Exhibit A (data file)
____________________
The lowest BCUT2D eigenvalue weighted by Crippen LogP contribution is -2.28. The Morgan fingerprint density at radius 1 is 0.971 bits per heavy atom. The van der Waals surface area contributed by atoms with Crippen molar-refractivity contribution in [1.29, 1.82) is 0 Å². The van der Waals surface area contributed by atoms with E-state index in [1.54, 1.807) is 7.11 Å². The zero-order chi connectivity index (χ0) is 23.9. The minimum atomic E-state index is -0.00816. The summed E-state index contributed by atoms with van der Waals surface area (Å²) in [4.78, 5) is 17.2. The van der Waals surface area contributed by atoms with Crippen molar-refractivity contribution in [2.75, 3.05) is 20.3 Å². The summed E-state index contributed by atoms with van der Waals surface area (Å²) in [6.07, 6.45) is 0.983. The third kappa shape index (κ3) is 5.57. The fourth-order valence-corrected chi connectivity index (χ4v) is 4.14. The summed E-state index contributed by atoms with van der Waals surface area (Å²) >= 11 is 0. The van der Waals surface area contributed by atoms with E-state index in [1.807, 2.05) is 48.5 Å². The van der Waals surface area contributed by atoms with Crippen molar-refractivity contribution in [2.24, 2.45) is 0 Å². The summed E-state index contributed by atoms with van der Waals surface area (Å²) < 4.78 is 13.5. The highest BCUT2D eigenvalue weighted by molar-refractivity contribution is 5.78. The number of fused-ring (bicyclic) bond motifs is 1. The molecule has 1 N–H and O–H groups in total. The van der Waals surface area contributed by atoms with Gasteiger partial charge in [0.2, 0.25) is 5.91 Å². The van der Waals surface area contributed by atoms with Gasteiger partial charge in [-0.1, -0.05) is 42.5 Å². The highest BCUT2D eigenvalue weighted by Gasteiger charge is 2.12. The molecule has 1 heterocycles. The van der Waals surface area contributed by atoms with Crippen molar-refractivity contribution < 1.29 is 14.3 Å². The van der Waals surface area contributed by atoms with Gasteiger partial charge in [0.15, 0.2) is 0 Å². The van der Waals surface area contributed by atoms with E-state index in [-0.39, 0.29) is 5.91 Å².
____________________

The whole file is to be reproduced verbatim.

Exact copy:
The lowest BCUT2D eigenvalue weighted by Crippen LogP contribution is -2.28. The Morgan fingerprint density at radius 1 is 0.971 bits per heavy atom. The van der Waals surface area contributed by atoms with Crippen molar-refractivity contribution in [1.29, 1.82) is 0 Å². The van der Waals surface area contributed by atoms with E-state index in [1.54, 1.807) is 7.11 Å². The zero-order chi connectivity index (χ0) is 23.9. The minimum atomic E-state index is -0.00816. The summed E-state index contributed by atoms with van der Waals surface area (Å²) in [4.78, 5) is 17.2. The van der Waals surface area contributed by atoms with Crippen molar-refractivity contribution in [2.75, 3.05) is 20.3 Å². The summed E-state index contributed by atoms with van der Waals surface area (Å²) in [6.07, 6.45) is 0.983. The third kappa shape index (κ3) is 5.57. The fourth-order valence-corrected chi connectivity index (χ4v) is 4.14. The summed E-state index contributed by atoms with van der Waals surface area (Å²) >= 11 is 0. The van der Waals surface area contributed by atoms with E-state index in [1.807, 2.05) is 48.5 Å². The van der Waals surface area contributed by atoms with Crippen molar-refractivity contribution in [2.24, 2.45) is 0 Å². The summed E-state index contributed by atoms with van der Waals surface area (Å²) < 4.78 is 13.5. The highest BCUT2D eigenvalue weighted by molar-refractivity contribution is 5.78. The number of fused-ring (bicyclic) bond motifs is 1. The molecule has 1 N–H and O–H groups in total. The van der Waals surface area contributed by atoms with Gasteiger partial charge in [0.2, 0.25) is 5.91 Å². The van der Waals surface area contributed by atoms with Gasteiger partial charge in [-0.1, -0.05) is 42.5 Å². The highest BCUT2D eigenvalue weighted by Gasteiger charge is 2.12. The molecule has 1 heterocycles. The van der Waals surface area contributed by atoms with Crippen molar-refractivity contribution < 1.29 is 14.3 Å². The van der Waals surface area contributed by atoms with Gasteiger partial charge in [0.15, 0.2) is 0 Å². The van der Waals surface area contributed by atoms with E-state index in [-0.39, 0.29) is 5.91 Å².